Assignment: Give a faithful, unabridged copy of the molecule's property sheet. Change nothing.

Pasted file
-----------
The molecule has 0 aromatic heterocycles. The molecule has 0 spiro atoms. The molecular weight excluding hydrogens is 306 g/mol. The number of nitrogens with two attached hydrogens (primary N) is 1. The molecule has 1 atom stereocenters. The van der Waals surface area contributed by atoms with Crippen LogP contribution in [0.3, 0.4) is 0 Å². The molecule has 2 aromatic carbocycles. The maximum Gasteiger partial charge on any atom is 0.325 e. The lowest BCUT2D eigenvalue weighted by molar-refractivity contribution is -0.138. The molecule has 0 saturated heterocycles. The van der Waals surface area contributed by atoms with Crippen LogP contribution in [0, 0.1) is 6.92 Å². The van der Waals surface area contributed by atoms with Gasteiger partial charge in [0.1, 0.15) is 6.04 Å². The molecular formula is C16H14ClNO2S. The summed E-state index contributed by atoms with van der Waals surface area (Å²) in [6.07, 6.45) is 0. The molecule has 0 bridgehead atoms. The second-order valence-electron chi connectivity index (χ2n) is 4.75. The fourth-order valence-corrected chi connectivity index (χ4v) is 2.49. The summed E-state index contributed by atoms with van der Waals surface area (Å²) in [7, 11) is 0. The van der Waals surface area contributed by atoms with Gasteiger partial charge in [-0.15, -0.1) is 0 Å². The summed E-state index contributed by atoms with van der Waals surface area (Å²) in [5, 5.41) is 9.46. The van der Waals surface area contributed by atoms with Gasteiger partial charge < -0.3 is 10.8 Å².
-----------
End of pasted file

The molecule has 0 aromatic heterocycles. The molecule has 0 spiro atoms. The molecular weight excluding hydrogens is 306 g/mol. The number of nitrogens with two attached hydrogens (primary N) is 1. The molecule has 1 atom stereocenters. The van der Waals surface area contributed by atoms with Crippen LogP contribution in [0.3, 0.4) is 0 Å². The molecule has 2 aromatic carbocycles. The maximum Gasteiger partial charge on any atom is 0.325 e. The lowest BCUT2D eigenvalue weighted by molar-refractivity contribution is -0.138. The molecule has 0 saturated heterocycles. The van der Waals surface area contributed by atoms with Crippen LogP contribution in [0, 0.1) is 6.92 Å². The van der Waals surface area contributed by atoms with Gasteiger partial charge in [0.1, 0.15) is 6.04 Å². The molecular formula is C16H14ClNO2S. The summed E-state index contributed by atoms with van der Waals surface area (Å²) in [6.07, 6.45) is 0. The molecule has 0 bridgehead atoms. The second-order valence-electron chi connectivity index (χ2n) is 4.75. The fourth-order valence-corrected chi connectivity index (χ4v) is 2.49. The summed E-state index contributed by atoms with van der Waals surface area (Å²) in [7, 11) is 0. The van der Waals surface area contributed by atoms with Gasteiger partial charge in [-0.15, -0.1) is 0 Å². The summed E-state index contributed by atoms with van der Waals surface area (Å²) in [5, 5.41) is 9.46. The van der Waals surface area contributed by atoms with Gasteiger partial charge < -0.3 is 10.8 Å².